In this thesis, we have studied the role of two polyunsaturated fatty acids, arachidonic acid (AA) and docosahexaenoic acid (DHA), as well as the phospholipid bis(monoacylglycero)phosphate (BMP), on the infectivity of the parasite Leishmania infantum. We used two strains of this species, the MON-1 strain, viscerotropic and the MON-24 strain, dermotropic.
The objective of the first study was to assess the consequences of increased intake of AA or DHA on the infectivity of the Leishmania parasite and on its survival inside the macrophage. The promastigotes of the two strains were cultured in a control medium or a medium supplemented with AA or DHA. These supplementation conditions led, for both strains, to a specific fatty acid enrichment of the parasite’s lipids and to the production of oxygenated metabolites derived from AA and DHA, some of which are regulators of inflammation. The MON-1 and MON-24 promastigotes supplemented with AA, showed higher infection towards the host cells. DHA supplementation is associated to an increase in the infectivity of MON-24 but not of MON-1.
The second study focused on bis monoacylglycero)phosphate, a particular phospholipid located mainly in the late endosomes of the host cell. BMP has been implicated in the regulation of endosomal trafficking, the fusion of endosomal membranes and the transport of cholesterol. The objective of this study was to assess the role of BMP in the infection of the parasite. A model of supplementation with a precursor of BMP, dioleoylphosphatidylglycerol (DOPG) allowed to increase by two the amount of BMP in J774 macrophages. In BMP enriched macrophages, infectivity is increased for both strains, with a major effect on intramacrophagic survival.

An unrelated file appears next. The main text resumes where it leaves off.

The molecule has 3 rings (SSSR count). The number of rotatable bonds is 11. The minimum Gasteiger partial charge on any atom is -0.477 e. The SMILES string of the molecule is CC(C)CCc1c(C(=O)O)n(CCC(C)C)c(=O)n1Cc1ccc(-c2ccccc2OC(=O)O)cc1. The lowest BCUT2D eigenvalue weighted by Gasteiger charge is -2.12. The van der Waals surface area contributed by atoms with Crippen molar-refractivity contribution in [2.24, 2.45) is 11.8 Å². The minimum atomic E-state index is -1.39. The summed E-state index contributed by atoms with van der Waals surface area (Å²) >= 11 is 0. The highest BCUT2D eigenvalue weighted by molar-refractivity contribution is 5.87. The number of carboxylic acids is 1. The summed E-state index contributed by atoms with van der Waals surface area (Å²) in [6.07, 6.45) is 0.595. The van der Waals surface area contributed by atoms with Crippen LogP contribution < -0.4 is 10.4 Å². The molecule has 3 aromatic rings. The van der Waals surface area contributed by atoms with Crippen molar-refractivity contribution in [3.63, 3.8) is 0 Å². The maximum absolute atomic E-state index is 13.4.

In conclusion, our work confirms the role of lipid metabolism in host / parasite interactions. The AA and DHA fatty acids and their oxygenated derivatives in the parasite on the one hand, and the BMP in the host on the other hand, are indeed able to modulate the infectivity of the 2 strains of L. infantum. From all of our observations, it appears that the infectivity of the MON-24 strain is more sensitive to the lipid environment than the MON-1 strain, at least for the lipids studied in this work, which makes a good study model.
Etudiant :Anne LEROUX
Directeur ou Directrice :Azzouz-Maache Samira, PU Delton Isabelle et du PU Lawton Philippe